The young soldiers who attacked Juno were drawn from across Canada, their origins blazoned in the homey names of their regiments, which included the Royal Winnipeg Rifles, the Regina Rifle Regiment, the Regiment de la Chaudiere, the Stormont, Dundas and Glengarry Highlanders and the North Shore (New Brunswick) Regiment.

They rode ashore across the choppy waves in small assault boats, blinded by spray and splashes from artillery fire, choked by powder fumes, by the acid stench of vomit from the seasick and by the wet-dog reek of sodden woolen uniforms.

"You were more or less on your knees, all you could see was the pack, the backpack of the man in front," one old soldier recalled decades later.

They were frightened.

"You start to get scared when you don't know where the hell you're going," another remembered.

Death was waiting in the water, in the shallows and on the beach.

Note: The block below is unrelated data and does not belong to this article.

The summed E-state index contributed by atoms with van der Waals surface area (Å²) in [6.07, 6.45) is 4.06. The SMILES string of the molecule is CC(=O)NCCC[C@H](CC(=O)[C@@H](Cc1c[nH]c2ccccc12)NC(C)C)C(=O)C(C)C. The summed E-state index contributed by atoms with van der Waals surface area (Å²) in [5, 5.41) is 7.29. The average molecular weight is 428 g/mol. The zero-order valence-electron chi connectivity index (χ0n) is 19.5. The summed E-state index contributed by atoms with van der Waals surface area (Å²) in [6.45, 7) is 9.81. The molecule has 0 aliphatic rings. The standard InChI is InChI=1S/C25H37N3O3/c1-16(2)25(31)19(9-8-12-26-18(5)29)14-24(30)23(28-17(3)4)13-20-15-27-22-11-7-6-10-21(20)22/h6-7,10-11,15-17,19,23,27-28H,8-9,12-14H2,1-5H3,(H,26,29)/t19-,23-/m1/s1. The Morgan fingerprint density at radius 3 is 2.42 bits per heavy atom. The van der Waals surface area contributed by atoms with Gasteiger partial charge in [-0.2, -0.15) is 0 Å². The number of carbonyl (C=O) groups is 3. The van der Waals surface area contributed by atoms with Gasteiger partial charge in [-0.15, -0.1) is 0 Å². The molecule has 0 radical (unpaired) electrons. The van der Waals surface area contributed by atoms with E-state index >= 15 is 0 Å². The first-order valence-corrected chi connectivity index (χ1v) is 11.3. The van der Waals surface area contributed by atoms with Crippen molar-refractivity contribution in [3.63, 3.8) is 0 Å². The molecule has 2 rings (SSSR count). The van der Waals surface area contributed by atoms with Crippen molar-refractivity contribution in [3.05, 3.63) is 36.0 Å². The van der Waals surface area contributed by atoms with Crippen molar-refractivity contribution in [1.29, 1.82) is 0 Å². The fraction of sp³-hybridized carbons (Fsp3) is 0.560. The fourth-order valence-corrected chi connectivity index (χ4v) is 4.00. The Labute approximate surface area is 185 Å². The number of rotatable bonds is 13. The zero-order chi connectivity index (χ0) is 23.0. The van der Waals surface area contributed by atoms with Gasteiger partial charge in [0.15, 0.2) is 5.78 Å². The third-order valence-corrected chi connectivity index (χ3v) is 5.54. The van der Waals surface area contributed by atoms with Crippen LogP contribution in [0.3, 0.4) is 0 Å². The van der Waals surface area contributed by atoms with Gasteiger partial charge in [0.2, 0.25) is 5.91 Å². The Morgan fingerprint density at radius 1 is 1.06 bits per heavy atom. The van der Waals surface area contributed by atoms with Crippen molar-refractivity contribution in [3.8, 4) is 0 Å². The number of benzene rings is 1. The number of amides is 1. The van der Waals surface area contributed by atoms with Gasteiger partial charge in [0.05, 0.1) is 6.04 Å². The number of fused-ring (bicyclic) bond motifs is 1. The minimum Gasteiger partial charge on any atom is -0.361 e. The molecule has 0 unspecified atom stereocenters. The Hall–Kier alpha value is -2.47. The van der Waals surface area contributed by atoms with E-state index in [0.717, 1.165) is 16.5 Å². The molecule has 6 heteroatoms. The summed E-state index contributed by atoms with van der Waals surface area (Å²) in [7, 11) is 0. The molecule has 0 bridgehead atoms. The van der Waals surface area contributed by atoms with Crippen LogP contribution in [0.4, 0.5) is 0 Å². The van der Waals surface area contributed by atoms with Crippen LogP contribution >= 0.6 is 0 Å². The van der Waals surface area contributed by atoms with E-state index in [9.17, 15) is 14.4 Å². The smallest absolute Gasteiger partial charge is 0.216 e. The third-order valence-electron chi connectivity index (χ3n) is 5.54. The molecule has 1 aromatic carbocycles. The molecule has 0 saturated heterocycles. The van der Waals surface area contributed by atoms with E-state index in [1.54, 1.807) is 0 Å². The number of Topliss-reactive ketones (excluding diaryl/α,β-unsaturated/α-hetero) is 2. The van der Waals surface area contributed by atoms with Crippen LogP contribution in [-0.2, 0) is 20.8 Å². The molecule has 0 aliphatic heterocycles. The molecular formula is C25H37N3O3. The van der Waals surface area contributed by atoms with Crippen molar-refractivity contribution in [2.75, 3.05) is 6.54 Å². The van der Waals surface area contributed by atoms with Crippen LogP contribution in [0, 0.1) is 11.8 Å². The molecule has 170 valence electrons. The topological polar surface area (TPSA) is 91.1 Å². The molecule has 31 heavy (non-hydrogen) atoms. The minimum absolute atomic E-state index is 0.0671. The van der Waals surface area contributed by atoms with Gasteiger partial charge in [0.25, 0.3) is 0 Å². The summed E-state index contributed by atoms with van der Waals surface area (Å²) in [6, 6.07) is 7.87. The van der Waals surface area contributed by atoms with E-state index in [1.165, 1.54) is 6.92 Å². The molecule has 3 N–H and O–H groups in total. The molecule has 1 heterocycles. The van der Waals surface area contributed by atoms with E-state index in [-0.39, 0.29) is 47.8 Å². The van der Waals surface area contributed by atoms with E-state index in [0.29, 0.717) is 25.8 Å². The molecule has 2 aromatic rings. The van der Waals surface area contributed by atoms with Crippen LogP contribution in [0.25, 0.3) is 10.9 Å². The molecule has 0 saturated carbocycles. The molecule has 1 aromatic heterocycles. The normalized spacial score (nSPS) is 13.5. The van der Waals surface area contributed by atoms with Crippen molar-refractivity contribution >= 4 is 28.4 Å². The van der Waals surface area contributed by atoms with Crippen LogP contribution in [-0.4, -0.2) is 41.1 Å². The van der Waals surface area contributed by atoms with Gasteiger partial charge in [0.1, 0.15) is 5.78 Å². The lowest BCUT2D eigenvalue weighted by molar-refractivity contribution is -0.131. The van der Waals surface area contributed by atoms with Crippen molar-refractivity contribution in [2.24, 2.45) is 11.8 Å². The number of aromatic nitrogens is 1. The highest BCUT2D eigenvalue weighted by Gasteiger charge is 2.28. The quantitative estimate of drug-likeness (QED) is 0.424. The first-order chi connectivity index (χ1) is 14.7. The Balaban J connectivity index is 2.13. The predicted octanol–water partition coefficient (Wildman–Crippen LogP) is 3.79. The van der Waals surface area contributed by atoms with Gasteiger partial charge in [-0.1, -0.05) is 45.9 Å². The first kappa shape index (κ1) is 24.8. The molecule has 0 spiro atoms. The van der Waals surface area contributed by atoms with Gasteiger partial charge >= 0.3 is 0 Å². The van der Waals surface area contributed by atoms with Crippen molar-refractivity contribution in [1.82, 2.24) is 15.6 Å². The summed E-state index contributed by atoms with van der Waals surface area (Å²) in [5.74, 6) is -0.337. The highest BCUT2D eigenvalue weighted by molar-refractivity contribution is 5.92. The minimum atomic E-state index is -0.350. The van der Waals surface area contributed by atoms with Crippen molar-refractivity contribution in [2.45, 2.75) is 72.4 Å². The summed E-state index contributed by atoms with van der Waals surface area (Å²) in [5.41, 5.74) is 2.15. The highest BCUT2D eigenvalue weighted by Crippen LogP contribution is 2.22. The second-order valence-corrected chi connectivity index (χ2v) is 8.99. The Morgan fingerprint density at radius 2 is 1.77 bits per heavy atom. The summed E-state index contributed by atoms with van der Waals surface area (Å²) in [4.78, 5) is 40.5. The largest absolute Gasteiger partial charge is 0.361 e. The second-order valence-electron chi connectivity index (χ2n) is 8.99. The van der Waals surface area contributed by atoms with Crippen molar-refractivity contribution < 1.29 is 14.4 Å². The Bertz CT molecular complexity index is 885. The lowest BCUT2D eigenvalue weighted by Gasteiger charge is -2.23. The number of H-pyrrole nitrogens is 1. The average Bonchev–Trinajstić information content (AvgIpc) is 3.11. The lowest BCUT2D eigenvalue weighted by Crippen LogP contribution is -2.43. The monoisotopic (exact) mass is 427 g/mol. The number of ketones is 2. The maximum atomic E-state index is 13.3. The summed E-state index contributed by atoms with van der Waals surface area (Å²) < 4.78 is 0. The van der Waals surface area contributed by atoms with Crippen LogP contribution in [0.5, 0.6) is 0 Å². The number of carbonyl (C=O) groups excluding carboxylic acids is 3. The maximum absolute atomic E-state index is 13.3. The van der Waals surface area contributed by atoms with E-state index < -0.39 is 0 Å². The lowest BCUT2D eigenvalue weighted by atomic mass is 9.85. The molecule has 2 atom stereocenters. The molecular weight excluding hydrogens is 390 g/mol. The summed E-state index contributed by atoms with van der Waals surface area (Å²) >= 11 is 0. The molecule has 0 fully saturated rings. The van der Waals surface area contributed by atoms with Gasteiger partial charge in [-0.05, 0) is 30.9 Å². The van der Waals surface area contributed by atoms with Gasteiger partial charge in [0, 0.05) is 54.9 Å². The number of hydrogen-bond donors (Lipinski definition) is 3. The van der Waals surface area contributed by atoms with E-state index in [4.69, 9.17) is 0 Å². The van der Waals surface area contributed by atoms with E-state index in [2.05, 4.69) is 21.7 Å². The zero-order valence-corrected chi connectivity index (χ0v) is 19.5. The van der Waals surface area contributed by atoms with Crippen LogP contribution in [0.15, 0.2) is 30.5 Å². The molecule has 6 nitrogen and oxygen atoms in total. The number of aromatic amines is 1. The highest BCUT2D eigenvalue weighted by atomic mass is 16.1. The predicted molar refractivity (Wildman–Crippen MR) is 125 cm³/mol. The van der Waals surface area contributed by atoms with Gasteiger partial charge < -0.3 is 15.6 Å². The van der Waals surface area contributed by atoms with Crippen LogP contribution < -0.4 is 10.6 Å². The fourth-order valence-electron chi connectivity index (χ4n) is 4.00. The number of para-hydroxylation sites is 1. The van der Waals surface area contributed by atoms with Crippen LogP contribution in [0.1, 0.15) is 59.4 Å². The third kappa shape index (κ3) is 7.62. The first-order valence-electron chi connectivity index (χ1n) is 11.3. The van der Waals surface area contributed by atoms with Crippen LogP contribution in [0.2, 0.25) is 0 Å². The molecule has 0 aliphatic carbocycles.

Machine-guns laid down lines of fire across the sand. Mortars and artillery snuffed out lives at random.

One reporter who landed later in the day never forgot a line of dead soldiers trailing up from the beach and across a patch of barbed wire. The last man died sprawled on top of a pillbox.

But enough got through to forge a beachhead. Tanks equipped with canvas water wings waddled ashore to wreck the pillboxes with point blank shots through their firing slits.

By dusk, the Canadians had made the deepest penetrations inshore of all the attackers. They dug in to beat off the inevitable German counterattacks. Long months of fighting lay ahead. It would be August before the shattered remnants of the German army would be driven from Normandy and almost a year before Adolf Hitler would shoot himself in the ruined capital of his failed Thousand-Year Reich.

But the young Canadians would be there for it all. They marched across the French coast, freed parts of Belgium, liberated the Netherlands and crossed the Rhine. When the war ended, some would be standing on German soil.